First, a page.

Remembering Fred

If you look on the FAQ page of the ‘Remembering Fred’ website, you’ll find that each performance of the British tour contains 33 dance numbers, 120 individual costume changes, and 18,000 tap steps, all in the space of about two hours. With such statistics, it’s not surprising that the audience left the theatre feeling both energised and completely over-stimulated.

The premise of the show is simple – it’s a tribute to Fred Astaire, in the format of a ‘live’ radio broadcast, starring ‘Strictly Come Dancing’ professionals Janette Manrara and Aljaz Skorjanec. When I sat down in the theatre and noticed that the audience around me was primarily of the 60-80 age bracket, I was worried at how closely this was to resemble the somewhat stale ‘Strictly’ trope. Whilst perhaps a few of the dance numbers were too long, the show was interesting, toe-tapping, and above all glittery.

The level of energy that was maintained throughout the show was astounding. The band played tune after tune flawlessly, and the dancers that whirled across the stage did so seamlessly, making their performance look effortless. Miranda Wilford and David Page, who were singing as well as dancing, showed no signs of exhaustion. I was particularly impressed by Alastair Crosswell, who somehow managed to perform a tap number whilst simultaneously playing the drums.

Unfortunately, talented as the singers were, they were overshadowed by the sheer volume of the band. The lyrics of the opening number, in fact, were practically unintelligible because of Shanti Jayasinha’s effusions on the trumpet.The show was redeemed, however, by the enthusiasm of the dancers. It was clear throughout the performance that they were throwing themselves, heart and soul, into their dancing to the point that I could hear them whooping at each other from where I was seated in the dress circle. While the other dancers were somewhat less talented than the leading couple, this was compensated for by their individual skills evinced in the wide variety of dances they were able to perform. Manrara and Skorjanec were stunning, pouring a palpable emotion into each and every one of their dances. Their waltz to ‘Night and Day’ was particularly beautiful, and the audience held their breaths as they watched Manrara fling herself off a ten-foot platform into the dancers’ waiting arms. In his attempt to emulate a 1950s radio studio, director Gareth Walker hit the mark, with the evening very much echoing the glitz and glamour of Astaire’s Hollywood era.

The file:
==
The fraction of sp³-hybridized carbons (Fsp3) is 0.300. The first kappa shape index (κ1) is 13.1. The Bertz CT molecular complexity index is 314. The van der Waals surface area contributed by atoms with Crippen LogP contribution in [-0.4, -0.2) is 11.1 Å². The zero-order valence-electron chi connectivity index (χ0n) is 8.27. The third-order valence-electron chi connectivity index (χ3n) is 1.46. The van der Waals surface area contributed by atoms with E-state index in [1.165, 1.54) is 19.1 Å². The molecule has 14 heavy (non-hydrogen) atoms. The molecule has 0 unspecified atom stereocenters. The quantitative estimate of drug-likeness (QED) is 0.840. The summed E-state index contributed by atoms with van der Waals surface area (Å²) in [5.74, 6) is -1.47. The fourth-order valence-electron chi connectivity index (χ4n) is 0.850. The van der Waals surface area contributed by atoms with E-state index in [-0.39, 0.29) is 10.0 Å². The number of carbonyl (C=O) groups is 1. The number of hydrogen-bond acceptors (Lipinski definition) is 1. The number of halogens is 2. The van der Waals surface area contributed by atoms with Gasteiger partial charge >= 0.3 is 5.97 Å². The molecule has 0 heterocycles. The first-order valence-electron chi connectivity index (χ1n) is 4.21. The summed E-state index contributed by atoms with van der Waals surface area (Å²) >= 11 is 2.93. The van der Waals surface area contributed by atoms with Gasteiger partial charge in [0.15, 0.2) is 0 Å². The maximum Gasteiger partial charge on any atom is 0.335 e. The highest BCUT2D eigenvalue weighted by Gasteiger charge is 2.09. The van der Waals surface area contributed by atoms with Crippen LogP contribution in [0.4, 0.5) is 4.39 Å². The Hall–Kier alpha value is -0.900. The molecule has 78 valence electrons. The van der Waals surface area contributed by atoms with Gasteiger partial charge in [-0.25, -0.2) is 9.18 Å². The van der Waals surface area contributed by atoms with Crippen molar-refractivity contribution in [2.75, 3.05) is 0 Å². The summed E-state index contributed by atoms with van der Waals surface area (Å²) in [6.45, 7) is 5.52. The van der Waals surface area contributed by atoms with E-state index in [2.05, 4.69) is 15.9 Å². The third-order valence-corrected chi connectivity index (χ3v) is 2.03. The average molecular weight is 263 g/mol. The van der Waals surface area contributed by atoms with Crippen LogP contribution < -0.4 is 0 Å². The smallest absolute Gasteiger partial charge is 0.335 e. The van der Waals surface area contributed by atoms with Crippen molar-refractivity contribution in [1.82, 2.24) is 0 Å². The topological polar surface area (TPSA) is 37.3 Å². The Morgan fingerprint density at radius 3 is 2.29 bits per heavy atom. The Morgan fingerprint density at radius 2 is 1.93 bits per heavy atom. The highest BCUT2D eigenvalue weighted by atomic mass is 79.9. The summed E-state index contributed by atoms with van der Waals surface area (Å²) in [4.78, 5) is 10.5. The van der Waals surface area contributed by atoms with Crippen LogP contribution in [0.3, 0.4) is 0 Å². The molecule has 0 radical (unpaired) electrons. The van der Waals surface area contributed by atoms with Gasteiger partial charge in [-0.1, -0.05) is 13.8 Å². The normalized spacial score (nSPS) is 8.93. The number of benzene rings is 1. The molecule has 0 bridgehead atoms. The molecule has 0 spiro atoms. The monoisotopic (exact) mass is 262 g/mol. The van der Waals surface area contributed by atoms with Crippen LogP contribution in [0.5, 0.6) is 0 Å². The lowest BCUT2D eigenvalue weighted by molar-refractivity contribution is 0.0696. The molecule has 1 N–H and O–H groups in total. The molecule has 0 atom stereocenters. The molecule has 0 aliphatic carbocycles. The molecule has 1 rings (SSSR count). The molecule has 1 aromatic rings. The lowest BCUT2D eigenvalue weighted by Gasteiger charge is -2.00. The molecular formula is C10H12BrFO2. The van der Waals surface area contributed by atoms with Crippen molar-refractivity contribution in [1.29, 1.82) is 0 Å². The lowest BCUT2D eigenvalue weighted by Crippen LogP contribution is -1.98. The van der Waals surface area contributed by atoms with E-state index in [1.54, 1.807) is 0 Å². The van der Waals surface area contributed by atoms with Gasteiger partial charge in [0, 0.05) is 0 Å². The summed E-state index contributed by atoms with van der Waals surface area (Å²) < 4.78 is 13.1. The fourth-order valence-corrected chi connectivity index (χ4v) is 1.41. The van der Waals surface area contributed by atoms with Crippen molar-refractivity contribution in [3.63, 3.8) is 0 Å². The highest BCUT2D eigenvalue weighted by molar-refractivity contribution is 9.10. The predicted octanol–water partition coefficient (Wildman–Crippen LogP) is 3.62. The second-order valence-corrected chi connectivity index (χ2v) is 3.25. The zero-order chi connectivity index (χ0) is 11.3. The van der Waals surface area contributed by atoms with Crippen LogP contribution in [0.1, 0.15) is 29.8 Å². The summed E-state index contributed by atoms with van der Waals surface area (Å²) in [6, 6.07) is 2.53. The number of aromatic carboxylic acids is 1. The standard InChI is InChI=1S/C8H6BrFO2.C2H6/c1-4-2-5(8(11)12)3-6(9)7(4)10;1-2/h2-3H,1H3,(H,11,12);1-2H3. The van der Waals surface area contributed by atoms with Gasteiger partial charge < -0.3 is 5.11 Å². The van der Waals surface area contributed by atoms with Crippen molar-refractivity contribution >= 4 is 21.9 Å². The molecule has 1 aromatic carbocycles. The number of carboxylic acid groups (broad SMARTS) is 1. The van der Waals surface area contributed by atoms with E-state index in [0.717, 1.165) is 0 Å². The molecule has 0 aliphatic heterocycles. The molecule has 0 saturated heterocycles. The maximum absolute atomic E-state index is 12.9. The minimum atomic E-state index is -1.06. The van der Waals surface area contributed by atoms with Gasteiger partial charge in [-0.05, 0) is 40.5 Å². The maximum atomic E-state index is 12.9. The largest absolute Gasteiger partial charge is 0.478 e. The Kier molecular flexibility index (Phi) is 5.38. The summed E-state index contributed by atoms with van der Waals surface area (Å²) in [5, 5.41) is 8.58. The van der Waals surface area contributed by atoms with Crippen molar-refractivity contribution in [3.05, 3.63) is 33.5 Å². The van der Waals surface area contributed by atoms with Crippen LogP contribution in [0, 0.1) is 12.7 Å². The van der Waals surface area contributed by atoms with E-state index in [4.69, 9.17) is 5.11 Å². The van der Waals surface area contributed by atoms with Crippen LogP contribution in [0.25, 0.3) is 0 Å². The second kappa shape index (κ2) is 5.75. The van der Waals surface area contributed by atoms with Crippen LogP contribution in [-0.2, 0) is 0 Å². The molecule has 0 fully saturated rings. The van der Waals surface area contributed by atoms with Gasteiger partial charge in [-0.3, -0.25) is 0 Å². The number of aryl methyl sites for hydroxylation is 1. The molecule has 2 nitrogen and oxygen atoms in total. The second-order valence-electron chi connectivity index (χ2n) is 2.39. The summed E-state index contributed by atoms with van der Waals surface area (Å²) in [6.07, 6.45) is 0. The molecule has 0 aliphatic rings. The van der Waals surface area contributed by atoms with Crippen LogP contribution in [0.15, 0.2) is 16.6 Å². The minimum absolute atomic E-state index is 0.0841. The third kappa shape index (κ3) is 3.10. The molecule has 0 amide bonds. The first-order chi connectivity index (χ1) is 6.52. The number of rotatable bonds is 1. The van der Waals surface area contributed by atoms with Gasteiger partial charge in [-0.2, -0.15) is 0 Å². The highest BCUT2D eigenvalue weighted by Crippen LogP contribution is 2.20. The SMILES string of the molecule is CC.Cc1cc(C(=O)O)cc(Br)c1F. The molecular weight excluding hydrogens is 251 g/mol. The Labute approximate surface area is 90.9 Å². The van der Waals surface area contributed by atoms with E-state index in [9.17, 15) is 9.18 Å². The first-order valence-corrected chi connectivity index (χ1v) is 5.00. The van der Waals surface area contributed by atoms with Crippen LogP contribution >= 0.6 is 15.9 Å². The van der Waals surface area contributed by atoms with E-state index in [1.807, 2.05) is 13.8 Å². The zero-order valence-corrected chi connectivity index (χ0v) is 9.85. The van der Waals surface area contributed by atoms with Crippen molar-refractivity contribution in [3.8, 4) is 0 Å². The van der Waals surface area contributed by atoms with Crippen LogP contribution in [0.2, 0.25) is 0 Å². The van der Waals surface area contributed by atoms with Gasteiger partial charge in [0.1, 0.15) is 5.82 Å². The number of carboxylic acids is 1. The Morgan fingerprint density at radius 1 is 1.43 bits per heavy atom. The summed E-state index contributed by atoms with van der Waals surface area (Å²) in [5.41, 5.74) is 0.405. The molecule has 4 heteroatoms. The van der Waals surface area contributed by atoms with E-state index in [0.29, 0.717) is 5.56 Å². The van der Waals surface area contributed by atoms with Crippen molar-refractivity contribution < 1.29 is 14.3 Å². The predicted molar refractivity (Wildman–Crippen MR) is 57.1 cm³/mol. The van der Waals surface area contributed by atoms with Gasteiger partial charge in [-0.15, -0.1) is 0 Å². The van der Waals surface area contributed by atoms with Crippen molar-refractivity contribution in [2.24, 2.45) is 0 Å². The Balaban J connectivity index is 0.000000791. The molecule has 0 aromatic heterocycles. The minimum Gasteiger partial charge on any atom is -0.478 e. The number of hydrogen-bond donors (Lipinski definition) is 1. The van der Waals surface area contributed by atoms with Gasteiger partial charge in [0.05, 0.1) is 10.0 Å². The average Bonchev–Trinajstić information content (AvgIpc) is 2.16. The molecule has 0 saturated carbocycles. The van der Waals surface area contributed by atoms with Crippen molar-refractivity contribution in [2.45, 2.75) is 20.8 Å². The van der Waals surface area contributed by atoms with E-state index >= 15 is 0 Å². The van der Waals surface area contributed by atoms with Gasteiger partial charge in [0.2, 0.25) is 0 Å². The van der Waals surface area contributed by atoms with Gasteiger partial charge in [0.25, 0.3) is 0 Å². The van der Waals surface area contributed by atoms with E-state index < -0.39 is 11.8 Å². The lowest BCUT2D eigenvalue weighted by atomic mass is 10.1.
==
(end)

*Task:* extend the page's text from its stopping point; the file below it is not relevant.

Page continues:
Though the show was primarily a dance performance, I did feel that it would have benefited from more of the ‘Voices in the Dark’ segment, narrated by Michael Ball. Part of the appeal of the evening was in the history and timelessness of Astaire’s career. We heard testimonies from voices such as Ginger Rogers, Astaire’s daughter Ava, and legendary lyricist Don Black. These made the dance numbers all the more special, as it’s clear that Astaire’s style has persisted, and continues to inspire countless dancers to this day.

Overall, this is an entertaining evening that will certainly appeal to Astaire fans. Knowing only little about him prior to the show, I was pleased to find that I came out feeling as if I’d caught a glimpse of the world that he had existed in. If overzealous tap-dancing is not among your interests, however, you may find it somewhat grating to sit through 120 minutes of jazz hands and heel clicks. The show was undoubtedly saved by its featuring Manrara and Skorjanec. Without them, it may have turned out as the overworked show I feared it would be. To my surprise and enjoyment, it was not, and I will undoubtedly recommend it to my Strictly-loving grandmother.

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